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January 2004 Issue
A New Year's Resolution Worth Keeping
by Ronda L. Halpin
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Every January, people everywhere resolve to do things differently in the coming year. And every year, the best of intentions are left by the wayside as life catches up with us all. Whether it's resolving to lose some extra weight or promising to be better with your credit cards, sticking with it can be tough. And there's one that seems to be broken before the Christmas decorations are packed away for another year: keeping things neat and tidy.

If clutter is your constant companion when you're home, it might be time to think about ways to get it and keep it under control. If that seems like too big of a task, then this is the article for you. It takes things step by step and even allows you the entire year to accomplish your goal.

The first problem many people encounter is becoming overwhelmed by the task at hand and they give up rather than face what seems like an insurmountable problem. The key here is to start small. You might want to get your home in tip-top shape, but it's probably more realistic to start with something that will allow you to have at least one victory before you tackle more challenging tasks. I suggest starting with a linen closet because they tend to get stuffed with things that don't belong there or aren't used. Besides, it's generally a small space and something that isn't likely to spill into other spaces. Okay, it's time to open the door and begin:

  1. First, it's time to take inventory of what's in here. If you're like most people, there are probably several sets of sheets, towels, blankets and perhaps some additional items like cleaning supplies, vases or tablecloths. It's important to basically empty the closet and set things that are alike together to get an idea of what you have.

  2. Ask yourself if there's anything in there that obviously doesn't belong. If that stockpot that hasn't been used in decades showed up, it might be time to say goodbye to it ... or at least give it a home with other cooking tools. If you're finding a lot of loose things that seem unrelated, find them new homes or, at the very least, put them together in a neat container and list them on a label.

  3. Determine what should be in your linen closet. If you want to limit it to towels, blankets and sets of sheets, find homes for everything else. Then take a look at what's left. Ask yourself if you really need eight sets of sheets or if some of them could be donated to charity or sold at a garage sale in the spring. Generally speaking, you will be much happier if you opt for quality over quantity. Choose at least two sets of good sheets for each bed in your home and place them in shallow baskets to make sliding them in and out of the closet a snap. Make sure you have at least two sets (and no more than four) of fluffy towels for each bathroom in your home and give them a basket of their own as well. If you use your linen closet for storing blankets, give each its own storage container -- I like the plastic zipper bags that most blankets are sold in these days, but you can opt for large plastic bags or stackable plastic bins with lids as well. Whatever you opt to keep in your closet, make sure it has a good home and can easily be reached.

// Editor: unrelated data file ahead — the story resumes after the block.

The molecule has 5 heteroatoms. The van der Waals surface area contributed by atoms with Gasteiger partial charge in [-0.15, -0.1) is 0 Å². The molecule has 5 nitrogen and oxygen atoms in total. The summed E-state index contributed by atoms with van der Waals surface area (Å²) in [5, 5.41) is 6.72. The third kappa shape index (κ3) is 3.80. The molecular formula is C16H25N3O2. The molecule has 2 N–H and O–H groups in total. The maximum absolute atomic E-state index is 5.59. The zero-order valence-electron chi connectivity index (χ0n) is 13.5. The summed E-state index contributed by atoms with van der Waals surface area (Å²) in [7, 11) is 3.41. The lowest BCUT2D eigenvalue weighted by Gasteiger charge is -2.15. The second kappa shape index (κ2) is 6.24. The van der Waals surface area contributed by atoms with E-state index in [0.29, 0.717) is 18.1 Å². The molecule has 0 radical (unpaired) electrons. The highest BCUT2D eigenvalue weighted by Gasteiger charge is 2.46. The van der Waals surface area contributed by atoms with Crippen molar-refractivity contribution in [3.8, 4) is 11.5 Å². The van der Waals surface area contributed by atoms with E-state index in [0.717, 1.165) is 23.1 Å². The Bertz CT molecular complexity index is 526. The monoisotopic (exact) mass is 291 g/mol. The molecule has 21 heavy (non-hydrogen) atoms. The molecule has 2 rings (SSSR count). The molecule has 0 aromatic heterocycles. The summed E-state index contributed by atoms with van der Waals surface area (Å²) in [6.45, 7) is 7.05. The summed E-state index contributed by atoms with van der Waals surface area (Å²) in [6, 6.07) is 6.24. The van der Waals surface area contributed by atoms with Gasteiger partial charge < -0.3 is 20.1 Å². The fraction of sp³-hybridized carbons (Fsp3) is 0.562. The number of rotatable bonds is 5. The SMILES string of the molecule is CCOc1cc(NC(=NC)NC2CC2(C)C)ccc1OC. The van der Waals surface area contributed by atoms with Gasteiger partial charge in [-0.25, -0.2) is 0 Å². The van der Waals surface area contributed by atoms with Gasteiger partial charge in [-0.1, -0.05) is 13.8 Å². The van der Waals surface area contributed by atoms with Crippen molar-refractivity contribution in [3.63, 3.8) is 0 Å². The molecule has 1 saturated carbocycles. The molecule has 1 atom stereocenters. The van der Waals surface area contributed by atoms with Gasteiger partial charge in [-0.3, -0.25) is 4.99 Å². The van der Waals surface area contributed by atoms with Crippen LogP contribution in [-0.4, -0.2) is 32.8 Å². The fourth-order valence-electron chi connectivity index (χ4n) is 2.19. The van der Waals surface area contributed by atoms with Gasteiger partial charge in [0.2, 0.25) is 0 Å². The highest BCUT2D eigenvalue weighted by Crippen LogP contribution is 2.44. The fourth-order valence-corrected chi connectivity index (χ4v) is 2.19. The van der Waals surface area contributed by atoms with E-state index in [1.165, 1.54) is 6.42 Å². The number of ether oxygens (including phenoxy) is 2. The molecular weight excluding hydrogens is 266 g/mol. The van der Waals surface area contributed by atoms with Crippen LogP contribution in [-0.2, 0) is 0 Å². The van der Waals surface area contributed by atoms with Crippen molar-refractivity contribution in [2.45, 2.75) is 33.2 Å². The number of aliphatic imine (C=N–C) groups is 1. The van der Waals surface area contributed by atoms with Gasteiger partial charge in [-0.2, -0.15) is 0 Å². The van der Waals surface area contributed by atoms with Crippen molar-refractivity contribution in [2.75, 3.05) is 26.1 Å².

4. No doubt, when you've reached this point you'll probably still have a few things that you aren't ready to part with or just think you need. Ask yourself if you've used it in the last year. If not, it's time to say goodbye. If you're still unconvinced, find it a spot in the closet ... but mark it with a label that clearly states today's date. If you haven't used it a year from now, it's time to give up the fight. At the very least, this will push you to take advantage of those things that you really don't want to give up.
Now, that wasn't that hard, was it? Now it's time to move onto the bedroom closet. You can use basically the same set of rules and instructions above with clothing needs (and some wants) in mind. The rule about using things regularly will really help you decide if you need two dozen belts or if that large number is really just getting in the way of an organized wardrobe.

When you're done with your closet, you'll probably do well to take a look at your dressers and so on. Just move from room to room and make sure that you take time in between each stop to see if the process of "uncluttering" your areas has brought major deficiencies to light. In the process of clearing out your closet, for example, you may discover that you lack a basic white blouse or a good pair of dress pants. Never fear! The reward for cleaning your space is that you will have room for those useful pieces that were previously missing. Just be careful about filling your space too quickly and keep up with your regular use rule. Before you know it, you'll be tackling life and doing more with less ... and enjoying every minute of it. Here's to a Happy (and uncluttered) New Year!



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